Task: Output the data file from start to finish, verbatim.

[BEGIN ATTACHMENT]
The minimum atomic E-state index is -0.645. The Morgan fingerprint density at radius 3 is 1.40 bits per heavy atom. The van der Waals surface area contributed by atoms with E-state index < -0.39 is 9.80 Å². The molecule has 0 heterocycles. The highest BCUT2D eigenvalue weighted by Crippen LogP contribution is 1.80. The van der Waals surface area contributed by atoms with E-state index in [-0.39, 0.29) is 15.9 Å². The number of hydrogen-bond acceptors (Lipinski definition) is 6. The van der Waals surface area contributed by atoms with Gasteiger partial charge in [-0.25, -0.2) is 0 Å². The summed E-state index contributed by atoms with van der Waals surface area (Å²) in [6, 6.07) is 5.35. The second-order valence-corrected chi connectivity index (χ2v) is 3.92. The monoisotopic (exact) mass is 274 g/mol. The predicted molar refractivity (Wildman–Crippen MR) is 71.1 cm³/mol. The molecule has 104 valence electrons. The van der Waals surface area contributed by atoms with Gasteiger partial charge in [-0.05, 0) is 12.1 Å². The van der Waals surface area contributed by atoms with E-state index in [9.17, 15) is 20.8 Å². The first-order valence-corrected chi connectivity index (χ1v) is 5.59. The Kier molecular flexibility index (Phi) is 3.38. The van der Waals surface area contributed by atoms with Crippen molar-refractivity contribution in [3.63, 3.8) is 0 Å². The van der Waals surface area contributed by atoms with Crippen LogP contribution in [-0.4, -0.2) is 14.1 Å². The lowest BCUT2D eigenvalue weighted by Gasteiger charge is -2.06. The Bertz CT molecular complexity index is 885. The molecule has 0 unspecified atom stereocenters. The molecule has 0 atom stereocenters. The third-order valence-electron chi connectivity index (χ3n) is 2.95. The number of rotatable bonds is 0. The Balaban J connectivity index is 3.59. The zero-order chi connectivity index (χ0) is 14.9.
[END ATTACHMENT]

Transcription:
The minimum atomic E-state index is -0.645. The Morgan fingerprint density at radius 3 is 1.40 bits per heavy atom. The van der Waals surface area contributed by atoms with E-state index < -0.39 is 9.80 Å². The molecule has 0 heterocycles. The highest BCUT2D eigenvalue weighted by Crippen LogP contribution is 1.80. The van der Waals surface area contributed by atoms with E-state index in [-0.39, 0.29) is 15.9 Å². The number of hydrogen-bond acceptors (Lipinski definition) is 6. The van der Waals surface area contributed by atoms with Gasteiger partial charge in [-0.25, -0.2) is 0 Å². The summed E-state index contributed by atoms with van der Waals surface area (Å²) in [6, 6.07) is 5.35. The second-order valence-corrected chi connectivity index (χ2v) is 3.92. The monoisotopic (exact) mass is 274 g/mol. The predicted molar refractivity (Wildman–Crippen MR) is 71.1 cm³/mol. The molecule has 104 valence electrons. The van der Waals surface area contributed by atoms with Gasteiger partial charge in [-0.05, 0) is 12.1 Å². The van der Waals surface area contributed by atoms with E-state index in [9.17, 15) is 20.8 Å². The first-order valence-corrected chi connectivity index (χ1v) is 5.59. The Kier molecular flexibility index (Phi) is 3.38. The van der Waals surface area contributed by atoms with Crippen molar-refractivity contribution in [3.63, 3.8) is 0 Å². The van der Waals surface area contributed by atoms with Crippen LogP contribution in [-0.4, -0.2) is 14.1 Å². The lowest BCUT2D eigenvalue weighted by Gasteiger charge is -2.06. The Bertz CT molecular complexity index is 885. The molecule has 0 unspecified atom stereocenters. The molecule has 0 atom stereocenters. The third-order valence-electron chi connectivity index (χ3n) is 2.95. The number of rotatable bonds is 0. The Balaban J connectivity index is 3.59. The zero-order chi connectivity index (χ0) is 14.9.